The Chronicles of Prydain are children's books. Some children's books hold up well when read by an adult, but these are definitely for kids and do not carry any added depth. The adventures are amusing but flat. You might smile at Eilonwy's sass and moxie and Fflewdur Fflam's tall tales. But you're probably also going to cringe at Taran's e...more
Jessica
"Greater, more disastrous, and demanding more courage are the battles into which Taran leads his followers against Arawn Death-Lord.... The book has the philosophical depth and overtones of great fantasy." --The Horn Book

Book Description
The Newbery-winning fantasy series now available in gorgeous new paperback editions! Since The Book of Three was first published in 1964, young readers have been enthralled by the adventures of Taran the Assistant Pig-Keeper and his quest to become a hero. Taran...more
Marci Christensen
I thought this was a great ending to a great series. All the excitement, traveling, character development, story line, and good versus evil in an easy to read, less convoluted format than any other book series I've read. I loved all the characters, even the ones that were maybe supposed to be comic relief type of characters were endearing. It left me feeling satisfied and entertained. I really despise books that end in a very abrupt way. If there is any place in a book that I like to the story d...more
Amy
This was a five star ending to a terrific series for the intended age group. Personally, I felt everything was tied up a little to neatly at the end. Prophecy ordained everything..but there is always an if...a sorrowful choice alleviated by the convenient timing of a ring...it was a good ending for children and for the fantasy series. Personally wished for some more unanswered questions.
Taran Wanderer is still my favorite of the series.
Recommended!
Barb Middleton
Sometimes it can be hard pinpointing what didn't quite work in a novel. This doesn't read like a Newbery winner for me. Perhaps it is a nod toward the entire series, although books one and five imitate Tolkien's work and do not fill the Newbery criteria of being original. Hmmm... whatever. I do enjoy making my own Newbery guesses for the upcoming year and reading past winners. I don't always agree with choices, but awards never satisfy everyone. Perhaps it won because it satisfied the feelings o...more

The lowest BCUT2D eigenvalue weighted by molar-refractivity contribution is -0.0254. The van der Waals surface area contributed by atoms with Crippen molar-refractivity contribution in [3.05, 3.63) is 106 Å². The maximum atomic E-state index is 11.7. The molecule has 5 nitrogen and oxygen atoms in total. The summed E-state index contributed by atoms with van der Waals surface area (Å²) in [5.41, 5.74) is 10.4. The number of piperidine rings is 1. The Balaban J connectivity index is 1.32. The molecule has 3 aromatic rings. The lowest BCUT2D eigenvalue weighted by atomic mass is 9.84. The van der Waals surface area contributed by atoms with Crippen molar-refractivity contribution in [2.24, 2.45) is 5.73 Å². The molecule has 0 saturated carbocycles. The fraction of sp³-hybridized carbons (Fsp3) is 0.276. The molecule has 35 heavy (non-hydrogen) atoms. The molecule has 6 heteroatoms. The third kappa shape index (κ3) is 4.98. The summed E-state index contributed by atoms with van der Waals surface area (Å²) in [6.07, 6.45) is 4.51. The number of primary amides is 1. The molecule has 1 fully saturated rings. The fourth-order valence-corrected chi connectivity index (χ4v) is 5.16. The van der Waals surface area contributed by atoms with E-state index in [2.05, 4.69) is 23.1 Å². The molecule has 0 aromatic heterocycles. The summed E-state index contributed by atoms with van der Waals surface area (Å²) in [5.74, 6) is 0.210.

Charity (CJ)
I nearly never cry at books (with the exception of Anne of Green Gables and A Tale of Two Cities), but I cried twice while listening to this book. I thought that it was just because of how invested I'd become in the characters, but now I'm wondering if it was also in response to the knowledge that once this book was over, so was the series.

I loved how Taran came into his own in this book, even more than he did in Taran Wanderer. I felt a little weird about how every little thing and character fr...more
Claire
This final book in the Prydain Chronicles was kind of like a high school graduation ceremony. You're totally pumped that your high school career is only minutes away from being over forever, but then you think about all the good times you had with your friends, the fact that you're all going separate ways, and then that one super-nostalgic song by Green Day starts playing, and THEN that heart-stabbingly sad graduation song by Vitamin C starts playing, and by the time it's all over, you feel like...more
Holly
The Chronicles of Prydain is one of my all time favorite book series. I've lost count of how many times I've read it and it never gets old. The series starts with young and inexperienced characters and over the course of the books we see how their experiences shape them. Great books, especially for younger readers. It doesn't hurt either that two books from the series are a Newbery Honor and Newbery winner.
Courtney
I love this story because it is based on old folktales. We follow Alexander's characters as they gain depth and personal growth during this series. Taran goes from desiring the "excitement" of war and battle to knowing the value of peace. Alexander is suprisingly progressive in the 60's for his portrayal of Eilonwy, who is entertaining and eager to assert her independence.
Jim Erekson
My parents bought me a box set for Christmas when I was in 5th grade. It was the best thing I had ever read. I felt the characters were difficult and troubling, but that they resolved by the end. It was very satisfying then. I haven't re-read them in a long time, although I know Nancy and I both read them in the 90s and enjoyed them then.
Tzu-mainn Chen
In the conclusion of the Prydain series, Arawn, the Lord of Death, arises to attempt to conquer the land once and for all.

+ everything comes full circle. heroes and villains from all of the previous books return, and the denouement for all is extremely satisfying

+ the writing is more lyrical than i remember

+ for the first time in the series, the book (occasionally) jumps away from Taran's point-of-view, allowing the reader to see that which would otherwise be missed

+ the costs of victory, and th...more
Daniel Millard
Wow. I always forget just how wonderful an ending the Chronicles Of Prydain have.